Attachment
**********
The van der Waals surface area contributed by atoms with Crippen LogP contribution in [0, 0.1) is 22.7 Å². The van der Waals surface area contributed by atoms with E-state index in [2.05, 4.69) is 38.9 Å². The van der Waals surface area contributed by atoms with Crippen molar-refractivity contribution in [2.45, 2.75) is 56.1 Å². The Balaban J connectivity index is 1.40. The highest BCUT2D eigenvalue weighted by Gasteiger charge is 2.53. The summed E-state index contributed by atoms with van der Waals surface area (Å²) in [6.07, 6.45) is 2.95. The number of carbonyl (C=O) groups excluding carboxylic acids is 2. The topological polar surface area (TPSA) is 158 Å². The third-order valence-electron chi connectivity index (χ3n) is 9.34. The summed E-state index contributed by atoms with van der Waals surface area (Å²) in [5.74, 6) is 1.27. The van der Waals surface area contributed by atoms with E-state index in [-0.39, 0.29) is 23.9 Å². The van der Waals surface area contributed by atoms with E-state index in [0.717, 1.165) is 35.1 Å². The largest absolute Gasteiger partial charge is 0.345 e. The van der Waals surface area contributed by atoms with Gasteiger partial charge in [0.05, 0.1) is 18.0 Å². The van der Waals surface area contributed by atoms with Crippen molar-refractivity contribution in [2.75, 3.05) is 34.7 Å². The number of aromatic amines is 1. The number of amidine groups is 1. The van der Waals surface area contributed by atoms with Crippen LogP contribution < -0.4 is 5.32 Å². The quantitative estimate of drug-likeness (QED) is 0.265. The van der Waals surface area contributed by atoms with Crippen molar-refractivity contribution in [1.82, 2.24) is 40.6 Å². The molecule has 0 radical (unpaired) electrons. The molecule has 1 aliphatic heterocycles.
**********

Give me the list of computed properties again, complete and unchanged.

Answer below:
The van der Waals surface area contributed by atoms with Crippen LogP contribution in [0, 0.1) is 22.7 Å². The van der Waals surface area contributed by atoms with E-state index in [2.05, 4.69) is 38.9 Å². The van der Waals surface area contributed by atoms with Crippen molar-refractivity contribution in [2.45, 2.75) is 56.1 Å². The Balaban J connectivity index is 1.40. The highest BCUT2D eigenvalue weighted by Gasteiger charge is 2.53. The summed E-state index contributed by atoms with van der Waals surface area (Å²) in [6.07, 6.45) is 2.95. The number of carbonyl (C=O) groups excluding carboxylic acids is 2. The topological polar surface area (TPSA) is 158 Å². The third-order valence-electron chi connectivity index (χ3n) is 9.34. The summed E-state index contributed by atoms with van der Waals surface area (Å²) in [5.74, 6) is 1.27. The van der Waals surface area contributed by atoms with E-state index in [-0.39, 0.29) is 23.9 Å². The van der Waals surface area contributed by atoms with E-state index in [0.717, 1.165) is 35.1 Å². The largest absolute Gasteiger partial charge is 0.345 e. The van der Waals surface area contributed by atoms with Gasteiger partial charge in [0.05, 0.1) is 18.0 Å². The van der Waals surface area contributed by atoms with Crippen molar-refractivity contribution in [2.75, 3.05) is 34.7 Å². The number of aromatic amines is 1. The number of amidine groups is 1. The van der Waals surface area contributed by atoms with Crippen LogP contribution < -0.4 is 5.32 Å². The quantitative estimate of drug-likeness (QED) is 0.265. The van der Waals surface area contributed by atoms with Crippen molar-refractivity contribution in [1.82, 2.24) is 40.6 Å². The molecule has 0 radical (unpaired) electrons. The molecule has 1 aliphatic heterocycles.